Originally Posted by Axl Van Sixx
Thanks! You know, I think it was when I first heard Erskine's line in the trailer - about "staying who you are, not a perfect soldier, but a good man" - that I thought this movie really might be something special. In these dark times, we need a truly heroic figure like Steve Rogers to remind us about the good side of human nature.
In the last several decades, Western culture has arguably become more about the individual and less about the greater good. Maybe it started with the so-called "Me Decade", but today we have this narcissistic celebrity culture, exemplified most by "reality" TV. How many times have you seen a show like Survivor
, where loyalty and friendship are seen as weaknesses, and ruthless self-absorption as the key to success? Maybe one of the reasons World War II has such resonance in the American consciousness is because it marked one of the last times when the people banded together and sacrificed for the common good in the face of a clear and identifiable evil. Steve Rogers exemplifies that spirit of community. The grenade scene really says it all: this is a guy who selflessly puts the safety of others ahead of his own personal well-being. In such a cynical and dispirited age, that's incredibly refreshing to see.
Now if only Zack Snyder's Superman can follow that example, maybe we'll see if Cap is a leader is in more ways than one.
I agree with everything you said. I think WWII is still held in such high regard and the US Military itself is still so respected-probably the only US Government institution that people generally respect-because of the unity they represent. Even people who are strongly against the wars are not against the servicemen (which was the case to a degree in Vietnam).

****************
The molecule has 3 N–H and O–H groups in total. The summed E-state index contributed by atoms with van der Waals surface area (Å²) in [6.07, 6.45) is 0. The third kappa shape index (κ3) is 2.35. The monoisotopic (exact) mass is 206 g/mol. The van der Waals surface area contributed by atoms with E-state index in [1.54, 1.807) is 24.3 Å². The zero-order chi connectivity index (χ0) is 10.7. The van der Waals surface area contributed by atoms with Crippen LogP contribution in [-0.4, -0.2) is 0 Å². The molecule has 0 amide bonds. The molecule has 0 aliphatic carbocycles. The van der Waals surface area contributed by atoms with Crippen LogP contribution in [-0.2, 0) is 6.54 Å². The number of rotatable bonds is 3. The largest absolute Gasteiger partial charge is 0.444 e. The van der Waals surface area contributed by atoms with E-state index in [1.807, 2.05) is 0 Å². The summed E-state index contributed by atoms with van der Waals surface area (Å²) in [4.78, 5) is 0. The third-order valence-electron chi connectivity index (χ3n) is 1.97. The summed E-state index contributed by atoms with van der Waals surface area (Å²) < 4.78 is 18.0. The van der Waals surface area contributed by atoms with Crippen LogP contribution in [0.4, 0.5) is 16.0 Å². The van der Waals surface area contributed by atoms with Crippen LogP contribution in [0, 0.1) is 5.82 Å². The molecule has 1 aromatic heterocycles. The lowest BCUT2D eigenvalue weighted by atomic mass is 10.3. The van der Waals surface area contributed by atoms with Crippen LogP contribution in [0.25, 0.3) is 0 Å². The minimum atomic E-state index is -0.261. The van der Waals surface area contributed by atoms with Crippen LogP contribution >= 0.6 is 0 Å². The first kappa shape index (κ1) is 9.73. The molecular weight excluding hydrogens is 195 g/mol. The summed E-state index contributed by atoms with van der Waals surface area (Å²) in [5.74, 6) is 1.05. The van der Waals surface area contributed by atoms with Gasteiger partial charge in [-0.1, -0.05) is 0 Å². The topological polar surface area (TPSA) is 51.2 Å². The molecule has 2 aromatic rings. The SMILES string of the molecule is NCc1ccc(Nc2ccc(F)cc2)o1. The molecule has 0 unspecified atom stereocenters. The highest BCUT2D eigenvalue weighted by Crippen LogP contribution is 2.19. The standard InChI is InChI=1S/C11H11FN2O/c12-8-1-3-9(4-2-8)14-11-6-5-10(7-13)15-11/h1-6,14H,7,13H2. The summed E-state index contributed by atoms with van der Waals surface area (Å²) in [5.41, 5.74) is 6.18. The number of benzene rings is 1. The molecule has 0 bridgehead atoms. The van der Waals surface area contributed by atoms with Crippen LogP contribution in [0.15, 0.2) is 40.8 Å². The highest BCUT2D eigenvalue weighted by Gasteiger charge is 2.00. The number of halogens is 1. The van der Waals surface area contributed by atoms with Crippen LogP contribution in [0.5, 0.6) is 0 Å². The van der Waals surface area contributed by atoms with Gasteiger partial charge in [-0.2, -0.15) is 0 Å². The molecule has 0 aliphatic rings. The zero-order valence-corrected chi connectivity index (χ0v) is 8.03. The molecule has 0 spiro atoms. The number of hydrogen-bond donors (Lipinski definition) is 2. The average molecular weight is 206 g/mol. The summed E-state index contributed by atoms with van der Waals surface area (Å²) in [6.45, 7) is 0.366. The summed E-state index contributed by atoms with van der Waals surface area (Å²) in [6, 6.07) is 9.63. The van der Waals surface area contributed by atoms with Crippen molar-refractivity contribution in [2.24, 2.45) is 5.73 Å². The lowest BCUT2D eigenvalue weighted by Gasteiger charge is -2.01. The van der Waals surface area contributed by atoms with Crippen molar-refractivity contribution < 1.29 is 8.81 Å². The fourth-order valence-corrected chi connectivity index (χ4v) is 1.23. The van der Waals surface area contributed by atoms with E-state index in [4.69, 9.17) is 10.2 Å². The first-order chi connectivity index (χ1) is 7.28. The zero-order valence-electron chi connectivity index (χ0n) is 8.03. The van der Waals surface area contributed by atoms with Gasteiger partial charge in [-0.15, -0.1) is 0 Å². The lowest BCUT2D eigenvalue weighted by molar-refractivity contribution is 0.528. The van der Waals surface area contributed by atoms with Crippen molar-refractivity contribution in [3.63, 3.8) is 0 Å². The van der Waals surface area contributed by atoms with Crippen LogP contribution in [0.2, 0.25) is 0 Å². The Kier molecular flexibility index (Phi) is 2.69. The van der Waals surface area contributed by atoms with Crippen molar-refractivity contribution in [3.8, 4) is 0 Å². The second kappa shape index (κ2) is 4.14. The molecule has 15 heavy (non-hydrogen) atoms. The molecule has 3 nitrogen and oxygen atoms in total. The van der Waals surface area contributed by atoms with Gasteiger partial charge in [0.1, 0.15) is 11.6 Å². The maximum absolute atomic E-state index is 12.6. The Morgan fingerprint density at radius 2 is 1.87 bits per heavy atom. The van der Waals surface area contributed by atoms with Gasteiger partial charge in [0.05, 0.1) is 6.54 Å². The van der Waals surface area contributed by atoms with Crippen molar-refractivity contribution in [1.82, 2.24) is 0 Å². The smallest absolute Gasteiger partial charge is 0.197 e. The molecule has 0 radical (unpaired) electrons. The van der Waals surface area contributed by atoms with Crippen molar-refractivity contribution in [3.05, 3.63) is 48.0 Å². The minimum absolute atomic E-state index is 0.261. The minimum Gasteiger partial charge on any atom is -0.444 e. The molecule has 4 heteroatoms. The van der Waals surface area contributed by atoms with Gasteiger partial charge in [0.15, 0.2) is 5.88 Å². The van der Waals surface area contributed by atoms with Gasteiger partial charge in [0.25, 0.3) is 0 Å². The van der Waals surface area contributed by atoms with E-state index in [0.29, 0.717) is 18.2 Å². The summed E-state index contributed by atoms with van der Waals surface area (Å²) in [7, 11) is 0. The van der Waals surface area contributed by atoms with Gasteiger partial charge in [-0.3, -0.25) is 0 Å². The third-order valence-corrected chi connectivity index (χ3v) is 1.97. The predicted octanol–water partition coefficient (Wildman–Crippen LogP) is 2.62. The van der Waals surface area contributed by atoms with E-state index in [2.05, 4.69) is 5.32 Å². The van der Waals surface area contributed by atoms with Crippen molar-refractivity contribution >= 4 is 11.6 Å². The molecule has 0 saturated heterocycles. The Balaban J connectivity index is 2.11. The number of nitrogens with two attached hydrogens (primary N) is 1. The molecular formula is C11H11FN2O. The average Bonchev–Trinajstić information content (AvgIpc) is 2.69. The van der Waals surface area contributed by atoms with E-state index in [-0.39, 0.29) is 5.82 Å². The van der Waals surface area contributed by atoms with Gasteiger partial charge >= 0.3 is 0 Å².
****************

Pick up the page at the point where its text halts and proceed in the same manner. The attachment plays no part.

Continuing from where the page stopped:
The grenade scene is fantastic.
Originally Posted by jmc
I'll throw my hat into the ring here regarding the hero vs anti-hero thing (for better or worse). What it all boils down to to me is the character journey, generally the worse off the character the more area you have to develop a compelling narrative whereby the character has to overcome certain obstacles, this goes for all characters not just superheroes. If a character is simply a good guy who wants to do what's right then it's a pretty weak character arc because the only obstacle he has is defeating the bad guy. Let me reiterate that there's nothing wrong with being a good person, it's a virtue that many people lack, but from a story perspective it makes characters one dimensional to be painted with such broad strokes in a film that's trying to take itself seriously. The thing is you can add extra layers to a character without resorting to them slipping into that grey area or changing what they stand for, I saw it briefly in that scene where Rogers realizes he can't get drunk anymore, basically the realization that he's no longer the man he use to be, why not play that up more? Or his lack of skills with women which is touched upon but not as much as it could have. Things like that don't really change what he stands for, but it gives him a personal hurdle or two to overcome, it's small things like that that can ultimately change characters for the better and make the movies far more engaging.
I think not only was Steve unskilled with women, he was completely socially awkward. But that didn't stop him for always standing up for his beliefs, like the theater scene. That's why the whole USO bit actually worked-Steve got to appear and perform in front of people and while it wasn't like field leadership, he did learn some degree of leadership from it. I don't think he would have pulled off the rescue without doing the USO bit.
Again, this film massively exceeded my personal expectations. Fantastic movie. Kirby would like it.